Despite all of this God still describes this king as one who always “kept my commands . . . doing only what was right in my eyes.” I truly smiled when I read these words. I love it when I read about God’s unconditional love and forgiveness even in the Old Testament. Obviously, even before Jesus Christ, a truly repentant heart and the sacrifices that demonstrated that repentance were enough to completely eradicate sin from God’s mind.

Often Christians have a difficult time forgiving themselves for “the big sins.” These simple words from Kings should be a tremendous reassurance that once God has forgiven our sin, He’s forgotten our sin. And if God has forgotten it, is it really a good idea for us to keep beating ourselves up for it?

My hope for us today is that we will each look at our life to make sure we aren’t keeping hold of some unforgiven sin. I pray that each of us will be repentant like King David, truly remorseful with a determination to never hurt Christ in that manner again, and then realize that once we have accomplished that, God has forgotten all about it. King David obviously knew what he was talking about when he wrote:

11For as high as the heavens are above the earth,
so great is his love for those who fear him;
12 as far as the east is from the west,
so far has he removed our transgressions from us.
Psalm 103:11-12

Brothers and Sisters in Christ, spread the word! When we are truly repentant, God will tell the world that we always kept His commands, always followed Him with all of our heart and that we always did what was right.

My Granddaughter in her first weeks of life
My Granddaughter in her first weeks of life | Source

I Hope I Don't Get Everything I Deserve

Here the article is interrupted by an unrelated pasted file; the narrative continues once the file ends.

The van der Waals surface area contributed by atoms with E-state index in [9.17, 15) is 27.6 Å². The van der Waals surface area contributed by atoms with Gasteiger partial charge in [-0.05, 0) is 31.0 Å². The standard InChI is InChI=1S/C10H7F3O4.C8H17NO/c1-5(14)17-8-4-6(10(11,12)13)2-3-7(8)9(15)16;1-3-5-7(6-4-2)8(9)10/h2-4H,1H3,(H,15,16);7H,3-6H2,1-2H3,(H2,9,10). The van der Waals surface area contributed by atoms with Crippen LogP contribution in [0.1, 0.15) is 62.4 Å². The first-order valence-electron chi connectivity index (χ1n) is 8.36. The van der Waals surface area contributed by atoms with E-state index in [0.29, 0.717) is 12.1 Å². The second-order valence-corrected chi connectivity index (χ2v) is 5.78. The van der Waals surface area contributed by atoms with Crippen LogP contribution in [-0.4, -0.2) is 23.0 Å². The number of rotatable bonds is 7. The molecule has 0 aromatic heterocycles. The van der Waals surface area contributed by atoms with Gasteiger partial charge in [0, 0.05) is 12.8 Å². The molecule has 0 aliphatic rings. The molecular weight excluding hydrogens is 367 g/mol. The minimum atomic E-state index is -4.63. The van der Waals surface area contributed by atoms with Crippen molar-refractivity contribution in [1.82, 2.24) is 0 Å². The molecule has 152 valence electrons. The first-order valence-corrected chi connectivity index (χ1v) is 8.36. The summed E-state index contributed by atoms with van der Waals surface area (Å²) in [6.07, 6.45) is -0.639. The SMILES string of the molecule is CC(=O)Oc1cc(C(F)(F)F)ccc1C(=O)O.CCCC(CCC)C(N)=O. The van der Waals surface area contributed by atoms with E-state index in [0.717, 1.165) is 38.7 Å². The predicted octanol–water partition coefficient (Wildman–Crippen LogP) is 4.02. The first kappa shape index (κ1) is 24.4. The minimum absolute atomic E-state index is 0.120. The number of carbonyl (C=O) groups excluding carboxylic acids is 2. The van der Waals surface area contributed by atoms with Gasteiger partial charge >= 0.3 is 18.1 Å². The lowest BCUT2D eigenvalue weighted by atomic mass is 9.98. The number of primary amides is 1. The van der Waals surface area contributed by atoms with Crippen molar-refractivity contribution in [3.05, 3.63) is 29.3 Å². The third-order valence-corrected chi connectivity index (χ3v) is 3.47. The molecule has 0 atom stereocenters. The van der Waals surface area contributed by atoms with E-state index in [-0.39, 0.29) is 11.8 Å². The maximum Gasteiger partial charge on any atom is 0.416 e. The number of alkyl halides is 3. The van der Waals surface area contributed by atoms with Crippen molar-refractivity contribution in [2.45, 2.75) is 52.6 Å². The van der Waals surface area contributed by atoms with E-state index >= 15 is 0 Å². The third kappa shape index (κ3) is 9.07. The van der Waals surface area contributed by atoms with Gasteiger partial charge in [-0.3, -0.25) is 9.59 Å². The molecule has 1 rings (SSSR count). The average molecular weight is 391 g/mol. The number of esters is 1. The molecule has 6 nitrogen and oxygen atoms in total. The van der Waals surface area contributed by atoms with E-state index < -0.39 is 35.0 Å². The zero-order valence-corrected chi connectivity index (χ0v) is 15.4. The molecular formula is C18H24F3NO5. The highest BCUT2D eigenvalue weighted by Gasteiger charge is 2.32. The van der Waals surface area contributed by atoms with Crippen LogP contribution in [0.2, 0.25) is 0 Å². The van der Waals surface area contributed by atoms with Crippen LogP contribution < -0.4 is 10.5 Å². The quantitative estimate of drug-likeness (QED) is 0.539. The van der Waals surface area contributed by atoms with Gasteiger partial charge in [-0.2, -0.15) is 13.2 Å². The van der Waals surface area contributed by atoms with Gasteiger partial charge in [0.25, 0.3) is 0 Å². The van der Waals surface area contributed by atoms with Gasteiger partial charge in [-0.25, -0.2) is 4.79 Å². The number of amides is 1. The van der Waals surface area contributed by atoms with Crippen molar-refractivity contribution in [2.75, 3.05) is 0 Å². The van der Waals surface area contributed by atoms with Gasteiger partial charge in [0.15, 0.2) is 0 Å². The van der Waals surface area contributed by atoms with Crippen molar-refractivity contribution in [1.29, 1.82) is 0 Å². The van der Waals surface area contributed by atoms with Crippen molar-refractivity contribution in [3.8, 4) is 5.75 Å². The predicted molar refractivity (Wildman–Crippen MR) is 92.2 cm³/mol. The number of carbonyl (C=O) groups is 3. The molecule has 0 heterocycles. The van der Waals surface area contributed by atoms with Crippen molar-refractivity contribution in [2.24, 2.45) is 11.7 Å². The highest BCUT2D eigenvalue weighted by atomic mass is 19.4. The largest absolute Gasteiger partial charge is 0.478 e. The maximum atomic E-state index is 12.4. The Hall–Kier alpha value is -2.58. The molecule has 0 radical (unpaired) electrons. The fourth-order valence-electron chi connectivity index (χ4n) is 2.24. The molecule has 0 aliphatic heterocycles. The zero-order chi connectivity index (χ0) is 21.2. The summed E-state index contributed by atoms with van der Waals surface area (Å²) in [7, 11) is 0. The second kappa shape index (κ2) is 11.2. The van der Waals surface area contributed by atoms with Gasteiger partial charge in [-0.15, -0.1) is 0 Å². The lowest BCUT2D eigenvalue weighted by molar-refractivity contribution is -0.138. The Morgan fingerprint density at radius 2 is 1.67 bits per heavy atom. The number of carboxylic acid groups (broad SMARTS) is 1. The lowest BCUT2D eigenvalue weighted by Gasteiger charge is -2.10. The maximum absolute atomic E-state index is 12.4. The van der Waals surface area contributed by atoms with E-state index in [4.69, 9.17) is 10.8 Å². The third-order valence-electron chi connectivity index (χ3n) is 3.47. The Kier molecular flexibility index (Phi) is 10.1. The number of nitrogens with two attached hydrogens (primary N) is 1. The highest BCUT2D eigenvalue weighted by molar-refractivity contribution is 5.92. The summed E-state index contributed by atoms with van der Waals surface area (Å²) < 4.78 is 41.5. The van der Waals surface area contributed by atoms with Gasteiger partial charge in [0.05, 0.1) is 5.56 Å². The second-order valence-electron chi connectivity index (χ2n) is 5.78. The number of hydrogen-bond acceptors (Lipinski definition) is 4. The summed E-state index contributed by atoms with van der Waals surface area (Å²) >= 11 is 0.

Something From the Psalms

It's the twenty-first century. Sometimes I wonder if there has ever been as great an entitlement attitude as there is in the current era. It seems like everyone believes they "deserve" everything. Young children have expensive toys, and every time the next version comes out, they're sure they need it, and confident they'll find it among their gifts on their next birthday or Christmas.

My husband and I have counseled more than a few families and individuals with financial problems in the last several months. Each needed help understanding the difference between needs and wants. Our culture has convinced the population that we "deserve" all the niceties. Very few are content with a roof over their heads, clothing and meals anymore, putting a financial strain on even those with a respectable income.

Today, I read Psalm 130:3-4 in the New Century Version. The Psalmist prayer goes something like this: "Lord, if you punished people for all their sins, no one would be left. But you forgive us, so you are respected." That scripture reminded me to be thankful that I don't have everything I "deserve."

According to scripture, I "deserve" to have been stoned because I was disrespectful to my parents. (Exodus 21) I "deserve" to have God's wrath poured out on me because I have made people and possessions into idols from time to time when I put them ahead of God in my list of priorities. (Leviticus 19) I "deserve" to be poor because for years I robbed God and didn't bring the full tithe into His storehouse. (Malachi 3) I certainly didn't "deserve" to have Christ come to earth and give up his life as a substitute for mine. (Romans 5:8)

The mentality of our 21st Century culture is so backwards to God's plan. The entitlement attitude and the "I deserve it" mindset are not part of our Judeo-Christian heritage. It's important that we, as Christians, remember to put into perspective all of the good things that we have in life. I'm not convinced we should necessarily give up every toy or brand name pair of shoes. On the other hand, how might our lives change if we really believe James 1:17, "Every good and perfect gift is from above, coming down from the Father of the heavenly lights." If we view the things we don't really need as blessings, and teach our children to appreciate them as gifts, rather than entitlements.

Sometimes I need that gentle reminder from scripture that what I "deserve" is the wrath of God. Not to make me feel guilty or cause me to feel bad about myself. I praise God for that reminder because it puts my list of priorities back in order. It reminds me to praise my Creator for the little things in life.